Sawant challenger Egan Orion was briefly “Shegan”: I knew ahead of Candidate Survivor that Egan Orion was going to be in drag, but it still surprised me when Orion came on stage in a green dress, a curly red wig, and a gold and emerald necklace that looked more expensive than even his Amazon money could buy. Orion’s drag name is “Shegan,” which is… interesting? Our city’s new Gender Editors have yet to weigh in.
Other shenanigans followed: The audience at Neumos also saw Dan Strauss throw newspapers at a target, Tammy Morales sing a cappella, and Phil Tavel reference Deadpool. Shaun Scott ended up winning the contest. My colleague Rich Smith, who was also on stage during the competition, has all the details in this post.
González drops out: Seattle City Council Member Lorena González appears to have backed out of her bid for Washington Attorney General now that incumbent Attorney General Bob Ferguson has announced he will run for re-election (after all, the governor's seat is no longer being vacated by Jay Inslee). Gonzalez had earlier told The Stranger that she would not run if Ferguson decided to run again. Gonzalez’s Thursday announcement was released under her official attorney general campaign sign (see below) and didn’t explicitly say that she wasn’t running, but... that's clearly what's happening.
Hella voters this year: Nearly 43 percent of Seattle's voters cast a ballot in this August's election, the largest turnout for any odd-year primary since 2011, according to a new story from Crosscut. There are a lot of things that could be contributing to this change. Dire national politics might be motivating local voters. Seattle residents could be especially unhappy with the current state of local politics, inspiring more voters. Or perhaps this year’s Democracy Voucher program has something to do with it. Crosscut says the November election could see turnout as high as 60 percent.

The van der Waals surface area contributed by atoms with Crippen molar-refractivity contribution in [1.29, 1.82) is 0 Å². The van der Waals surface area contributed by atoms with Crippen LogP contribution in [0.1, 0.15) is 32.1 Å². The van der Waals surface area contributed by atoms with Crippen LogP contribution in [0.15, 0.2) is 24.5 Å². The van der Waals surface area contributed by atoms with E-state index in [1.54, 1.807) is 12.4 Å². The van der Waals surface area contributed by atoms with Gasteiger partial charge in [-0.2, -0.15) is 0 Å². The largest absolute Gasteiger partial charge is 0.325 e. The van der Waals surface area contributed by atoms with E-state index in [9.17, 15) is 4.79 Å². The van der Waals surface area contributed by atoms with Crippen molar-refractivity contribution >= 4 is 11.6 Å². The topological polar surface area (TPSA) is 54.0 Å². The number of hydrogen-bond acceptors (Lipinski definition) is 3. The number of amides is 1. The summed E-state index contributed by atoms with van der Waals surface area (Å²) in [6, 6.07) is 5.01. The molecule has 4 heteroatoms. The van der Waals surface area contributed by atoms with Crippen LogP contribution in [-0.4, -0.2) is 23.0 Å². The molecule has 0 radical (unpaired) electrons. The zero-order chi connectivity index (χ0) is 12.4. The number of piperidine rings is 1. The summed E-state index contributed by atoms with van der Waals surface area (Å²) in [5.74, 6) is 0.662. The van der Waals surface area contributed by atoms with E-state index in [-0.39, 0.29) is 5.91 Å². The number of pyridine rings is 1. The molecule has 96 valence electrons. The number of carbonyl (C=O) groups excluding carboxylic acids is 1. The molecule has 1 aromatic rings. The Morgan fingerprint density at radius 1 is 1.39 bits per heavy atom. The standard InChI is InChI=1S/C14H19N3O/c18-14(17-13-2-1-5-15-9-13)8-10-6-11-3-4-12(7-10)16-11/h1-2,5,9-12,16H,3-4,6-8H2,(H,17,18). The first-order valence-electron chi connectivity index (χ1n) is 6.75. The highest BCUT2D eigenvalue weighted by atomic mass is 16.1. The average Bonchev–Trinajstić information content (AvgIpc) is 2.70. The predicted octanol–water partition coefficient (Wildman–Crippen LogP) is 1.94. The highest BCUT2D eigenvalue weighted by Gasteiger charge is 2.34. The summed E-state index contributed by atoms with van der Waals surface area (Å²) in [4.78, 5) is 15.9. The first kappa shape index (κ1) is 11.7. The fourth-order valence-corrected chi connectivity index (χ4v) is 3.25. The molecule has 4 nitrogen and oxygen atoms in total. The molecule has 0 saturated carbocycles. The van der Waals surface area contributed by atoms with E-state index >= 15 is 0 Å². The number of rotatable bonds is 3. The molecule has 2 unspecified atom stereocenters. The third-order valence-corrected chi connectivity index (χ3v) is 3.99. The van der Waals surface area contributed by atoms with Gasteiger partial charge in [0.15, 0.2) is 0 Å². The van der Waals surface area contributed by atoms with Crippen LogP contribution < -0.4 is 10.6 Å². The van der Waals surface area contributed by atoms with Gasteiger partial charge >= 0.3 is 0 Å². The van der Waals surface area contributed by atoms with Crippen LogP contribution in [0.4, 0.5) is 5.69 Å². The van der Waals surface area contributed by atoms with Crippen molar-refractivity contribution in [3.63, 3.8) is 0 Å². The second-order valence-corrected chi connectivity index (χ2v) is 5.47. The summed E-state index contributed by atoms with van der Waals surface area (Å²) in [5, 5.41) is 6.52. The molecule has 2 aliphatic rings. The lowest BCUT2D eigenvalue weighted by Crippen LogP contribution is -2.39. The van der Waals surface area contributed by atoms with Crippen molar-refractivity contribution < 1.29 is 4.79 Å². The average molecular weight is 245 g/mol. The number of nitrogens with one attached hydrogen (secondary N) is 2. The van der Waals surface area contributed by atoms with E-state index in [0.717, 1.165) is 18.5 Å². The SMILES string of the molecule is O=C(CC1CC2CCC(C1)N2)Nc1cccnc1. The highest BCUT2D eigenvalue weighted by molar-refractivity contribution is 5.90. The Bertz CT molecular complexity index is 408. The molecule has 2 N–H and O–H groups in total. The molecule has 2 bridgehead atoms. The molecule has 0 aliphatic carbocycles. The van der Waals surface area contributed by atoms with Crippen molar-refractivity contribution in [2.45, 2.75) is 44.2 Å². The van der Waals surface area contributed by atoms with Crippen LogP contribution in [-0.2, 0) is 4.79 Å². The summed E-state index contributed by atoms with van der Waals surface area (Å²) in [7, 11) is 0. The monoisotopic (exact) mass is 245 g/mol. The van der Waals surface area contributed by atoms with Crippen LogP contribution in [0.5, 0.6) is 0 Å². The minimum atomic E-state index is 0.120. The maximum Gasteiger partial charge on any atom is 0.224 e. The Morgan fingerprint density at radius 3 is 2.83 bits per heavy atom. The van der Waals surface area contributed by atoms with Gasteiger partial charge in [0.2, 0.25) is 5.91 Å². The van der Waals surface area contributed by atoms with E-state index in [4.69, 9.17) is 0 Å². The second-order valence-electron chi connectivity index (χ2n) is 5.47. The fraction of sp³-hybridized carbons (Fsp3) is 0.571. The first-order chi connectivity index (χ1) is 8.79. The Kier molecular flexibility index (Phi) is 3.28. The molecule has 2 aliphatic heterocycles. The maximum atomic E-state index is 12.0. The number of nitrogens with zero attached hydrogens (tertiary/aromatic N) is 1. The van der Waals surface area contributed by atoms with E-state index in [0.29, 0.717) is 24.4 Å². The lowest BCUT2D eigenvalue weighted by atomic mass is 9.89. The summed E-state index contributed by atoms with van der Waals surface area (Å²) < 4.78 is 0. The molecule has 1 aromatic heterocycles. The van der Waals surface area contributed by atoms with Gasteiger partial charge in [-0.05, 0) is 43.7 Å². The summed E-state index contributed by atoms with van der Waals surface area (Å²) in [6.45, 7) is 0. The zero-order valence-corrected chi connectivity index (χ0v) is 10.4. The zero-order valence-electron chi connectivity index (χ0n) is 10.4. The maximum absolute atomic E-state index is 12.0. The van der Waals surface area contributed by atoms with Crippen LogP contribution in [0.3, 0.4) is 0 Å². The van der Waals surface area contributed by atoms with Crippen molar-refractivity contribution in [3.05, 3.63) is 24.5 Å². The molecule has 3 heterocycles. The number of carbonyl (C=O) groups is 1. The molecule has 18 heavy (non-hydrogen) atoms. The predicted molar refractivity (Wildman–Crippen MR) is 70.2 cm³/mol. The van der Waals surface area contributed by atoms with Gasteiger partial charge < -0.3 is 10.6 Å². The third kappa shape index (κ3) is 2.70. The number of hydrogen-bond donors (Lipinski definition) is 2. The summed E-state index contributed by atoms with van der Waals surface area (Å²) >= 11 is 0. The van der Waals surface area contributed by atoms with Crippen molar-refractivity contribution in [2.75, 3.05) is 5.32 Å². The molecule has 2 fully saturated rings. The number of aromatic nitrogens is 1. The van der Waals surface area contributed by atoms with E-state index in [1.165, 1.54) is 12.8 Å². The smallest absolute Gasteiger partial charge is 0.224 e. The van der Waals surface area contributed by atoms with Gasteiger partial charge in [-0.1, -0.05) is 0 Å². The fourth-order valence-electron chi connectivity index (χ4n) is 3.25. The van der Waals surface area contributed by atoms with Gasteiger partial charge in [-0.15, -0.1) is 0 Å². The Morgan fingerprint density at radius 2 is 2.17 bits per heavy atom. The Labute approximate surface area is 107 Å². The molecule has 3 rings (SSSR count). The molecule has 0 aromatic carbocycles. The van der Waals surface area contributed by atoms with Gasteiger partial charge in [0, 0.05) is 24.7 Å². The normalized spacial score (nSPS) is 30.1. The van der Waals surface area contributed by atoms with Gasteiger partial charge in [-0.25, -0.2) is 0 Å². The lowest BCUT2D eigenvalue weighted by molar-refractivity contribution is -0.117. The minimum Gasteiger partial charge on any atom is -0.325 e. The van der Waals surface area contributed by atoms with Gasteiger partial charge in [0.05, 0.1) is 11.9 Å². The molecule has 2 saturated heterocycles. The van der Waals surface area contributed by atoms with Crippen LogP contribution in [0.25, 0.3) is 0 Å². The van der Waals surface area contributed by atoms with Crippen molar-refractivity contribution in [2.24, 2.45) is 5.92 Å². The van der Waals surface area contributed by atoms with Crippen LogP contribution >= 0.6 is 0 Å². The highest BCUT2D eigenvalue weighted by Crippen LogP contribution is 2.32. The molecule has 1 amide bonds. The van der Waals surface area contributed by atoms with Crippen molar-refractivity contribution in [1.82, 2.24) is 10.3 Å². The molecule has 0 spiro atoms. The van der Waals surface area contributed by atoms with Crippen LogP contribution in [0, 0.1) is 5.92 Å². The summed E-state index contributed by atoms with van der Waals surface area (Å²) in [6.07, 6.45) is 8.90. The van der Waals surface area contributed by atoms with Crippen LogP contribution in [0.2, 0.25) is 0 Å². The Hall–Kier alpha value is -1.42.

What do Democracy Vouchers have to do with turnout? The city’s groundbreaking public-financing program allowed many more candidates to run viable campaigns than would have been possible otherwise. Each of those campaigns was out knocking on doors and encouraging people to vote. When 14 people are running for election in Ballard, the result is a lot of residents getting a lot of reminders to vote.
The only Seattle City Council candidates who got more than 50 percent: Were Lisa Herbold in District 1 and Tammy Morales in District 2.
Brandi Kruse wants you to love cops more: Q13 Fox’s Brandi Kruse has a new segment out this week about the Seattle City Council and their treatment of police officers. Kruse used her Sunday segment, The Divide, to take a particularly partisan stance on the narrative that the council has unfairly treated SPD cops. After associating the recent shooting attack on cops in Philadelphia with the council’s treatment of cops in Seattle, she goes on to issue this advice for Seattle’s current and future council members (stage directions added):